# Expressions¶

Expressions are statements evaluated by CollectiveAccess to a text, numeric or boolean (true/false) value. Expressions can be used to conditionally trigger (or not) elements of an import mapping or display template, where the boolean value returned determines what happens. Values may be generated through use of functions (described in more detail below), comparisons and mathematical operations.

At its simplest an expression is a number or text quantity. These are examples of perfectly valid expressions:

# 5 # “Software is great”

You’ll notice in the examples above that numbers are just numbers while text must be enclosed in quotes (single or double). Any quantity that is non-empty and non-zero will evaluate to “true” meaning that 5 = true while 0 = false. -1 is also true, as it is a non-zero value. Any strings besides “” (no text at all) is true, even ” ” (a single space).

While single values are valid expressions, they’re not very useful. The utility really begins with operators. Operators are symbols that take two operands (values), perform some operation, and return a new value based upon the operands. There are several kinds of operators available to our expressions. They are:

## Comparison operators¶

Comparison operators compare two operands and return true or false. The most common operator is “=”, which returns true if the operands are exactly the same, false if they are not. For example, “wood” = “wood” is true whereas “wood” = “cement” is not.

In an import mapping it is possible to use the “=” operator to check if an input field is a certain value.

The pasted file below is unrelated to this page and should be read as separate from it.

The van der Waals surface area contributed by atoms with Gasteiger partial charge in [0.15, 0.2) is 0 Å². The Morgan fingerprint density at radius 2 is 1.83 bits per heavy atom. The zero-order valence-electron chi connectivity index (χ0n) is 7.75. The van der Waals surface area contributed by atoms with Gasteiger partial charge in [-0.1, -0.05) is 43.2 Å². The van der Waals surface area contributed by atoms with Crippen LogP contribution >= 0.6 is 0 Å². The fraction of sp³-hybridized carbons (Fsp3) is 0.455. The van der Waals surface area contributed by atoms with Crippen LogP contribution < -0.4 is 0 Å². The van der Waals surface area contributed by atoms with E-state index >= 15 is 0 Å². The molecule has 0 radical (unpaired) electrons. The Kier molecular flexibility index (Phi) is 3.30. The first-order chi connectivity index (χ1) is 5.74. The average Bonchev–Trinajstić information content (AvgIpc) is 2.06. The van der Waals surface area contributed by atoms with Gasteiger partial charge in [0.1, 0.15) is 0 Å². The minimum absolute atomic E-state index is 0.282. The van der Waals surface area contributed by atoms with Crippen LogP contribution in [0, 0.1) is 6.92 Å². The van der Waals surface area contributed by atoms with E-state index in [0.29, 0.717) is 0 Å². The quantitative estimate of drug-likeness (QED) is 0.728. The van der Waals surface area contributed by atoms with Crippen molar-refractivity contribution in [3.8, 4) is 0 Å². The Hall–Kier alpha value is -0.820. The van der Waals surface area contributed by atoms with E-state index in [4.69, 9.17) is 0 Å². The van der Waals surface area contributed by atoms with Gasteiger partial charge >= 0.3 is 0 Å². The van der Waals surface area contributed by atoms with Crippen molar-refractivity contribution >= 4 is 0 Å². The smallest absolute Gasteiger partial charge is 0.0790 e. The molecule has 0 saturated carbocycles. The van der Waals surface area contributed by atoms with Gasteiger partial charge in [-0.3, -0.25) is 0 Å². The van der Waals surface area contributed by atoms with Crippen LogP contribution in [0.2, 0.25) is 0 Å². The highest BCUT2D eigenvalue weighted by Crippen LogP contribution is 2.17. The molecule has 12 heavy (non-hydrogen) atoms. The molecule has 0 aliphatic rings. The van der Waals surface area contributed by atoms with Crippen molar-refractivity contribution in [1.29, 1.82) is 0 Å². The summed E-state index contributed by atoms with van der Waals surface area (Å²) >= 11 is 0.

Other comparison operators are: :> greater than :< less than :>= greater than or equal :<= less than or equal :<> not equal :!= not equal (alternate form)

Greater than/less than operators only work with numeric values. Equal and not equal work with numbers or text.

## Math operators¶

With expressions you can perform mathematical operations on numbers using +, -, * and /. These are addition, subtraction, multiplication and division respectively. The + operator also works on text, and will merge two text values together into a single run-on text value. For example:

:4 + 5 returns 9 :”Julia” + ” plus ” + “Allison” returns “Julia plus Allison”

## Logical operators¶

It is also possible to string together many expressions into a larger composite expression using the boolean logic operators “AND” and “OR”. “AND” returns true if, and only if, both operands evaluates as true. “OR” returns true if, and only if, at least one operand evaluates as true. For example:

:(5 > 10) AND (“seth” = “seth”) is false because 5 is not greater than 10, and both expressions need to be true for the composite AND to be true :(5 > 10) OR (“seth” = “seth”) is true because “seth” = “seth” is true and only one needs to be true for logical OR to return true

==Additional comparison operators== The comparison operators shown above are useful but limited. There are a couple of additional ones that are really where the action is :-) They are:

## The “IN” operator¶

“IN” lets you compare a value to a list of values. It returns true if ANY value in the list matches the value you are comparing. For example:

:”Seth” IN (“Julia”, “Allison”, “Sophie”, “Maria”, “Angie”, “Seth”) returns true

while

:”Joe” IN (“Julia”, “Allison”, “Sophie”, “Maria”, “Angie”, “Seth”) returns false

There’s also the related “NOT IN” operator which returns true if the value is not in the list.

‘’’from v1.6’’’ onwards, the notation changes slightly. The arrays after the IN and NOT IN operators must be enclosed in square parens, like so:

:”Joe” IN [“Julia”, “Allison”, “Sophie”, “Maria”, “Angie”, “Seth”]

## The =~ (regular expression) operator¶

You can compare a value against a regular expression using the =~ operator. Regular expressions are a very powerful and very flexible pattern matching syntax. At its most basic a regular expression is a simple bit of text that is matched anywhere in the value being compared. For example: